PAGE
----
Super Stardust Ultra

Unlike most people in the community, I really don’t mind HD remakes, remasters, and re-releases. Sure, they’re an easy cash grab that feed on nostalgia, they are great to play once in awhile after the older consoles have been packed away. These re-releases often take advantage of a system’s new hardware, offering better resolutions and frame rate that wasn’t afforded to them years before. In the case of Grand Theft Auto V and Dark Souls II, these remasters add enough features to grant the experience new life. Super Stardust Ultra exists in a space between justifiable remakes and pointless ports. An “enhanced” version of Super Stardust HD, it’s existence was the first re-release to make me go, “huh?” It is an fantastic game, don't get me wrong, but with no sexy or discernible differences between this version and the game I played on the PlayStation 3, Ultra's existence feels like the product of a Sony exec’s desperate call for more PSN games on the PlayStation 4.

A fun blend of games like Missile Command and Asteroids, Super Stardust is a dual stick shooter that pits the player inside a small, fragile starship as they zoom across a planetary shield blasting away massive asteroids, icy comets, giant boulders made out of space gold, and all sorts of nasty alien critters. Not noticeable differences have been made to the frantic, eye drying gameplay that is eager to throw so many obstacles in your path. A progressive increase in difficulty through each of a level’s five phases ensures that targets are plentiful. The asteroids themselves are a particular nuisance because they’ll break up on impact, causing a shower of smaller, faster moving projectiles. Sentient enemies may be small, but their presence makes for a complete nuisance as they tend to crowd your airspace at the most inopportune time. The player’s ship is equipped with three main weapons that are perfect for quickly destroying specific enemy types but effective enough to use against all targets variants. I personally tend to favor the gold melter, an intense beam weapon that can cut through swaths of enemies at once. These weapons can be upgraded by collecting power-ups that randomly appear from fallen enemies and special green asteroid cores. These boosts do not last as they degrade over time and are taken away when the player ship is destroyed.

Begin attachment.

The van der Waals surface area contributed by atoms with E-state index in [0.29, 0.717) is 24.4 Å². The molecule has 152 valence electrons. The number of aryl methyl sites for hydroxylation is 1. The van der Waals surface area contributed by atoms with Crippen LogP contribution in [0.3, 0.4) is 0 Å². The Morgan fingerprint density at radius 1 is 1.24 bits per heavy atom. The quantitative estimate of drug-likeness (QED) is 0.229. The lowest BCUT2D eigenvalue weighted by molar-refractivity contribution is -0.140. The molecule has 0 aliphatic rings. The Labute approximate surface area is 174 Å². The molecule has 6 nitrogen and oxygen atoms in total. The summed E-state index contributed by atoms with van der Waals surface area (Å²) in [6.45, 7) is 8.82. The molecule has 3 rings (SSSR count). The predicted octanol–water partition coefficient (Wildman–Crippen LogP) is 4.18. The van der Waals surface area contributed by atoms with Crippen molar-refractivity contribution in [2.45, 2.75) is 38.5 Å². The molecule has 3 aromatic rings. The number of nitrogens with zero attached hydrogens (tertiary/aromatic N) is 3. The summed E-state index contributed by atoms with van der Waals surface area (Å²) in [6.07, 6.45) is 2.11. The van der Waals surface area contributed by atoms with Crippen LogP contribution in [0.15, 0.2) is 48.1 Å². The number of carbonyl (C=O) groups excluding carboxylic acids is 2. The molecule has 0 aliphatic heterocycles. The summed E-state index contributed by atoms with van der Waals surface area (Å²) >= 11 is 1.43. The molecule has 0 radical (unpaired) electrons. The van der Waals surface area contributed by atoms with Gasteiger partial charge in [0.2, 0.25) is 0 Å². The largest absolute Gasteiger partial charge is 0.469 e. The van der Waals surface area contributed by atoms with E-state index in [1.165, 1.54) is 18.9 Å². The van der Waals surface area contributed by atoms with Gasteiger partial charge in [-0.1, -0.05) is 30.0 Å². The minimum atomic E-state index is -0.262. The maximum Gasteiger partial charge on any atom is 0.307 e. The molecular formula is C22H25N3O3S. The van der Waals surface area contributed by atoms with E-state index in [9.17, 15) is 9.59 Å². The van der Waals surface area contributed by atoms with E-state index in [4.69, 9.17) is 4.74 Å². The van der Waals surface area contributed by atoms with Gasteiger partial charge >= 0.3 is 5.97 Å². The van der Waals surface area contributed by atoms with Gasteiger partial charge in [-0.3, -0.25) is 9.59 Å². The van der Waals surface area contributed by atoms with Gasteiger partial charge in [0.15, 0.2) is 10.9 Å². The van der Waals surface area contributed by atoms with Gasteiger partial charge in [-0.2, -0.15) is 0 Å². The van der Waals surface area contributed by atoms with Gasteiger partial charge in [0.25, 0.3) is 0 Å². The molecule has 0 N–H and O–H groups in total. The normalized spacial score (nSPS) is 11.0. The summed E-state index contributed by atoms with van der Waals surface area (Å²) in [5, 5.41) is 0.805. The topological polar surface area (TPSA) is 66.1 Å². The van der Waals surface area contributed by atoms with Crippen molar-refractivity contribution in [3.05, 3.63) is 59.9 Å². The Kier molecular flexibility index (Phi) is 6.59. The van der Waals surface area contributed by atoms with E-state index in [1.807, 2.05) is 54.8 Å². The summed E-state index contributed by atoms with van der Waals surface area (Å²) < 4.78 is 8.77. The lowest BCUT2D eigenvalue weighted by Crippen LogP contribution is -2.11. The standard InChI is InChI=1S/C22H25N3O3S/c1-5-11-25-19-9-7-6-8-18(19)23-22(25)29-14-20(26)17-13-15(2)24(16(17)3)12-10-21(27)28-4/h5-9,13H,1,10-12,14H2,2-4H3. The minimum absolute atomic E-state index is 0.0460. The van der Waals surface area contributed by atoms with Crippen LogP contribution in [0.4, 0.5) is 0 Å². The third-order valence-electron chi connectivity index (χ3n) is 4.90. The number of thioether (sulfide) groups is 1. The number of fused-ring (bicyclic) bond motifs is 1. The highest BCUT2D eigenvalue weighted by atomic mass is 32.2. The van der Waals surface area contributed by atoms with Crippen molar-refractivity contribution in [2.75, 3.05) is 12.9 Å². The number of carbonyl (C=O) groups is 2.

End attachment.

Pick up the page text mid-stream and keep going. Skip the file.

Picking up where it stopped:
Super Stardust can often be unforgiving at times, even on its easiest difficulty setting. The free wheeling shards of larger asteroids combined with homing mines and other erratic moving foes give the game a “Blink And You Die” mentality of play. A limited supply of screen clearing bombs and a speed boost are great tools to make last  minute escapes. With so much activity on screen, it makes dying to an errant, unseen chunk of asteroid all the more infuriating. The player’s ship can only take one hit before death and speaking as someone who lost their Super Stardust HD chops, such cheap and relatively unpredictable deaths suck. The more time spent understanding the ship’s capabilities and learning to boost away from the fray ensures that the player grows more confident and skilled in planetary defense.

Super Stardust Ultra comes with its fair share of game modes for solo players, some of which are time based, survival challenges that limit your offensive capabilities. Online play consists of challenging other players to beat scores or engage in co-op. The most interesting feature is an Interactive Stream feature that magically lets your broadcast audience affect your game. Packed to the gills with different modes for online and off play, Super Stardust Ultra is a perfectly competent port of the last gen downloadable game. It’s addition to the PSN PlayStation 4 catalog is a bit of an oddity. I really don’t see people who spent hours with Super Stardust HD flocking to play through it again. Like Pepsi, Ultra is likely to be the choice of a new generation. Apart from adding a new game to the short list of PSN exclusives, the game seems better suited to a different audience, unless there are people out there that feel nostalgic for an eight year old game.

Teen Services Librarian by day, Darkstation review editor by night. I've been playing video games since the days of the Commodore 64 and I have no interest in stopping now that I've made it this far.